With more science break throughs coming every day, the importance of nutrition is becoming more and more in focus.
School nurse Karen Smith points out the importance of the meal previous to any sporting event.
“The previous meal for any athlete is important but it is truly the meals three to four days before an activity that has the biggest impact, especially if the athlete is engaging in a workout that will go two hours or longer, i.e., a marathon runner. ‘Carb loading’ in the days prior to an event will allow a buildup of glycogen to be stored in the muscles. This is the fuel your muscles will need for that long term workout,” Smith said.
Boys wrestling coach Aaron Lee explains what happens if a wrestler is above weight.
“A weight plan is set by the WIAA based on a test of your body fat. If the wrestler is above his weight plan then he becomes locked in at that weight. An example is if I weighed 139 pounds but my weight plan says 132 / 138,” Lee said. “I am not in one of those two weight classes so now I am now longer allowed to go down to 132. I am locked in at 138 /145 unless I get re-assessed. You can only get re-assessed one time a year.”
Senior wrestler Jordyn Bartlson, who has been wrestling since she was in the fourth grade and has won three State titles in her career adds her take on the importance of a good meal before a match.
“It is important because it gives you energy and helps you perform at your highest peak. It is also good for you in general. During a tournament when you take the hydration test and you come in over weight you get locked in to that weight class so you would not wrestle that weekend. Basically you work really hard all week to stay on weight,” Bartlson said.
Lee talks about some wrestlers poor eating habits.
“I know of a few wrestlers that do not eat as well as they should. High school kids have a higher metabolism and they are able to burn off the garbage they eat so they think that it is fine. In some ways they are right. It may not appear to hurt them but they do not understand that it is not helping,” Lee said. “Wrestling is a tough enough sport that to be the best you can be, you have to excel at all parts. Diet is an important part in preparing for a match. Eating poorly right before a match is definitely a bad idea. I have had several wrestlers puke in the middle of a match because they ate garbage food moments before they wrestled.”
As a nurse, Smith sees health problems because of lack of eating.
“I see [someone getting sick because of not eating] all the time. Exercise-induced nausea is quite common. When a student exercises they increase the demand on their muscles and this diverts the blood flow away from the stomach and into the muscles and brain where it needs it the most,” Smith said. “This diversion can slow down digestion causing an upset stomach. Lack of hydration can also cause headache and nausea.”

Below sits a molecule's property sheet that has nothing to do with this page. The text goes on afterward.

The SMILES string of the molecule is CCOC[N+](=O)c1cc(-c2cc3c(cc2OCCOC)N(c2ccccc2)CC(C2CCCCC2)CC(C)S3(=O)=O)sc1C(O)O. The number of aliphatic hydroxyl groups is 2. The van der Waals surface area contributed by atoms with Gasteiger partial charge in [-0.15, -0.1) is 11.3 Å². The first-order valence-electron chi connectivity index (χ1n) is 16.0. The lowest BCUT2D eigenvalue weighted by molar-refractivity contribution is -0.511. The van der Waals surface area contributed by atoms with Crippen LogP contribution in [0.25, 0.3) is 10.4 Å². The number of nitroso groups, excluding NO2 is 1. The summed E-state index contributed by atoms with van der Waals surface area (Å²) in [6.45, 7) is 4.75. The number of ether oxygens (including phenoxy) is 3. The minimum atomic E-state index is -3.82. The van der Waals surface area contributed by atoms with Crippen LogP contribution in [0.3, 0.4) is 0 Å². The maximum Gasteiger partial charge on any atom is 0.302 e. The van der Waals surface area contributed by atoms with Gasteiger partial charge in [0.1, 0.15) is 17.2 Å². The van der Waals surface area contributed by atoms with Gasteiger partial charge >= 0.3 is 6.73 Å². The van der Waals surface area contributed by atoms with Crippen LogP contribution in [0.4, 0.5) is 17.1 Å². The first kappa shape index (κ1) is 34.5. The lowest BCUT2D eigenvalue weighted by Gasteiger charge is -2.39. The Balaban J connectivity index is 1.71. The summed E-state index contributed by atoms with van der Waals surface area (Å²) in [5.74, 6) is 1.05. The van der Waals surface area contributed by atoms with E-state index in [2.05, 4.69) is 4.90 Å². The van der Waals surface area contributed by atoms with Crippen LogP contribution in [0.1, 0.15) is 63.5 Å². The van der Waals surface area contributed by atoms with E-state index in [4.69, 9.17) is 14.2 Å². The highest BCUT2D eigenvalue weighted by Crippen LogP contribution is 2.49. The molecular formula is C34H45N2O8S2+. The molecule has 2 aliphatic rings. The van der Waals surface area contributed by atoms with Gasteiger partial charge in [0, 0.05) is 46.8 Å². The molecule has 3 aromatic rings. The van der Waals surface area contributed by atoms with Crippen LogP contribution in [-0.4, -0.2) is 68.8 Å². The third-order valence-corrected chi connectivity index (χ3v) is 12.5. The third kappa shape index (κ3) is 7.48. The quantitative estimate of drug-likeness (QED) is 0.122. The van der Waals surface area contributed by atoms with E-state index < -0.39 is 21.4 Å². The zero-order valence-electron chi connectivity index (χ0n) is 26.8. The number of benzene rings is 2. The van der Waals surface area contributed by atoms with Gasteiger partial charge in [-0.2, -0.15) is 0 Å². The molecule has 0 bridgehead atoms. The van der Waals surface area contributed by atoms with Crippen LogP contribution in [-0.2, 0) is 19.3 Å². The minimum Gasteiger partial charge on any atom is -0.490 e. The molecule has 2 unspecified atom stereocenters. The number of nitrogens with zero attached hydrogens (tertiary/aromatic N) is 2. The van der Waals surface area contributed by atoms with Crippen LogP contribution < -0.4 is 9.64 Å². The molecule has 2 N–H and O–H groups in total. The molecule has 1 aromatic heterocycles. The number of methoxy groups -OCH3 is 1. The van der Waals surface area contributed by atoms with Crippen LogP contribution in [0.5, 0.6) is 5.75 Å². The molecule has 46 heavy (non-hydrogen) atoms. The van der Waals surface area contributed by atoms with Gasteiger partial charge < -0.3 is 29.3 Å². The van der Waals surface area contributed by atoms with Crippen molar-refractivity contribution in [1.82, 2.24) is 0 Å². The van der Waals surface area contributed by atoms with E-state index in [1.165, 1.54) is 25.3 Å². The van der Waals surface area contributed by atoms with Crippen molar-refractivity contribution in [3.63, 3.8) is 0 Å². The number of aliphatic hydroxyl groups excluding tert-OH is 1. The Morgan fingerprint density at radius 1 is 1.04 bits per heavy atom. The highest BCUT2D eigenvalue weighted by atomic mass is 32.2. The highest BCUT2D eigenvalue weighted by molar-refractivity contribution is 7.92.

Lee talks about the importance of a good diet.
“Diet is important throughout the entire year. During wrestling season it becomes even more important to make sure that whatever you eat is in some way adding nourishment to improve your body,” Lee said.
Bartlson started wrestling at a young age and thinks it helped her as a wrestler.
“My sister and I did not get that serious until we got into third or fourth grade. It definitely helped because it laid the foundation for the wrestler that I have become today,” Bartlson said. “It would be a disappointment if I do not win the state title. It is my senior year, I have won three state titles already so going out with a loss this year would definitely be a disappointment. I am going to really work hard to get that.”
Lee states his displeasure about people’s disregard for their own body.
“Your body is your house that you will live in for the rest of your life. Your diet is a direct result of what you put into it. I do not understand how people can be so proud of a new car or house that they just purchased,” Lee said. “I see these people take great care of their belongings and yet they do nothing to take care of the most important thing on earth, their bodies. You can always buy a shiny new car; you cannot go always just buy a new body.”
Bartlson sees her time in soccer as helping her with wrestling.
“I play soccer competitively and I am going to soccer to play that, I am not doing wrestling in college. Soccer has helped shape my body style and how I am. However, I think the mental aspect of my wrestling as transferred into how I play soccer,” Bartlson said.
Lee talks about the procedures for weight classes in wrestling.
“Wrestlers are on a weight plan. They are tested at the beginning of the year and the WIAA looks at the data collected to consider how much body fat a wrestler has. He is allowed to lose 1.5 percent of body fat per week. He cannot go below seven percent body fat. Wrestling is a challenging sport. It generally benefits you to wrestle at your optimal weight,” Lee said.
Bartlson speaks to the difficulty of having a dad as a coach.
“It is tough having my dad as a coach, he definitely pushes me. It is okay though he knows when I am coming in on hard days and he helps me become a better wrestler,” Bartlson said.